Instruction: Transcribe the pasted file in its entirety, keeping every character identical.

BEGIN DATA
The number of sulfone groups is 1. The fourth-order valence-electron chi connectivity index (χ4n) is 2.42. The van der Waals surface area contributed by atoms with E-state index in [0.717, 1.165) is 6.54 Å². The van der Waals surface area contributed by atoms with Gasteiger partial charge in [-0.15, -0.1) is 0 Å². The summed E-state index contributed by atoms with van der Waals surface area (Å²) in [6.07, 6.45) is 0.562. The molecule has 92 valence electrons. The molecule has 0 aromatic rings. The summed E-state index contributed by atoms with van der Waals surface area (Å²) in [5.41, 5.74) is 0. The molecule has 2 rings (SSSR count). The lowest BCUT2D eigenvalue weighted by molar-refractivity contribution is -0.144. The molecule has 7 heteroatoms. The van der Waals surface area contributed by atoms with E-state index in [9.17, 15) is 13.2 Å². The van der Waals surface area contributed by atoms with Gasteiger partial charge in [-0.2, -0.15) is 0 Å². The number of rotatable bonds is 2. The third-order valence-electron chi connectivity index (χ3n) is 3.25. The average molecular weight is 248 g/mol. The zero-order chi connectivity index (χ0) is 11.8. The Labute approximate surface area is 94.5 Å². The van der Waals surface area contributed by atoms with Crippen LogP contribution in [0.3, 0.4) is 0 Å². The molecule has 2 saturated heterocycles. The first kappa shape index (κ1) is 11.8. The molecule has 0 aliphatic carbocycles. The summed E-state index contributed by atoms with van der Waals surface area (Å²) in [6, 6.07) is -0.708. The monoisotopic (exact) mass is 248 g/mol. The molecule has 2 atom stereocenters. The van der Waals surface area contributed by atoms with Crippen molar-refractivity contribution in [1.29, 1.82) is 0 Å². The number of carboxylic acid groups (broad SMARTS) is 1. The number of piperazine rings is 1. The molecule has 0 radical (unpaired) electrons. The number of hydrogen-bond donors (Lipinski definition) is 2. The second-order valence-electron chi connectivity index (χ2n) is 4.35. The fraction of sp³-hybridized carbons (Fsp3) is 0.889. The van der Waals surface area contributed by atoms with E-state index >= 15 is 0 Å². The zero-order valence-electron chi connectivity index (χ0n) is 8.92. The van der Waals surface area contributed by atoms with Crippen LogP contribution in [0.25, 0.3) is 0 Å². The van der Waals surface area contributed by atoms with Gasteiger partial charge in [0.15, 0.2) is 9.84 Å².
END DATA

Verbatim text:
The number of sulfone groups is 1. The fourth-order valence-electron chi connectivity index (χ4n) is 2.42. The van der Waals surface area contributed by atoms with E-state index in [0.717, 1.165) is 6.54 Å². The van der Waals surface area contributed by atoms with Gasteiger partial charge in [-0.15, -0.1) is 0 Å². The summed E-state index contributed by atoms with van der Waals surface area (Å²) in [6.07, 6.45) is 0.562. The molecule has 92 valence electrons. The molecule has 0 aromatic rings. The summed E-state index contributed by atoms with van der Waals surface area (Å²) in [5.41, 5.74) is 0. The molecule has 2 rings (SSSR count). The lowest BCUT2D eigenvalue weighted by molar-refractivity contribution is -0.144. The molecule has 7 heteroatoms. The van der Waals surface area contributed by atoms with E-state index in [9.17, 15) is 13.2 Å². The van der Waals surface area contributed by atoms with Gasteiger partial charge in [-0.2, -0.15) is 0 Å². The number of rotatable bonds is 2. The third-order valence-electron chi connectivity index (χ3n) is 3.25. The average molecular weight is 248 g/mol. The zero-order chi connectivity index (χ0) is 11.8. The Labute approximate surface area is 94.5 Å². The van der Waals surface area contributed by atoms with Crippen LogP contribution in [0.3, 0.4) is 0 Å². The molecule has 2 saturated heterocycles. The first kappa shape index (κ1) is 11.8. The molecule has 0 aliphatic carbocycles. The summed E-state index contributed by atoms with van der Waals surface area (Å²) in [6, 6.07) is -0.708. The monoisotopic (exact) mass is 248 g/mol. The molecule has 2 atom stereocenters. The van der Waals surface area contributed by atoms with Crippen molar-refractivity contribution in [1.29, 1.82) is 0 Å². The number of carboxylic acid groups (broad SMARTS) is 1. The number of piperazine rings is 1. The molecule has 0 radical (unpaired) electrons. The number of hydrogen-bond donors (Lipinski definition) is 2. The second-order valence-electron chi connectivity index (χ2n) is 4.35. The fraction of sp³-hybridized carbons (Fsp3) is 0.889. The van der Waals surface area contributed by atoms with E-state index >= 15 is 0 Å². The zero-order valence-electron chi connectivity index (χ0n) is 8.92. The van der Waals surface area contributed by atoms with Crippen LogP contribution in [0.25, 0.3) is 0 Å². The van der Waals surface area contributed by atoms with Gasteiger partial charge in [0.15, 0.2) is 9.84 Å².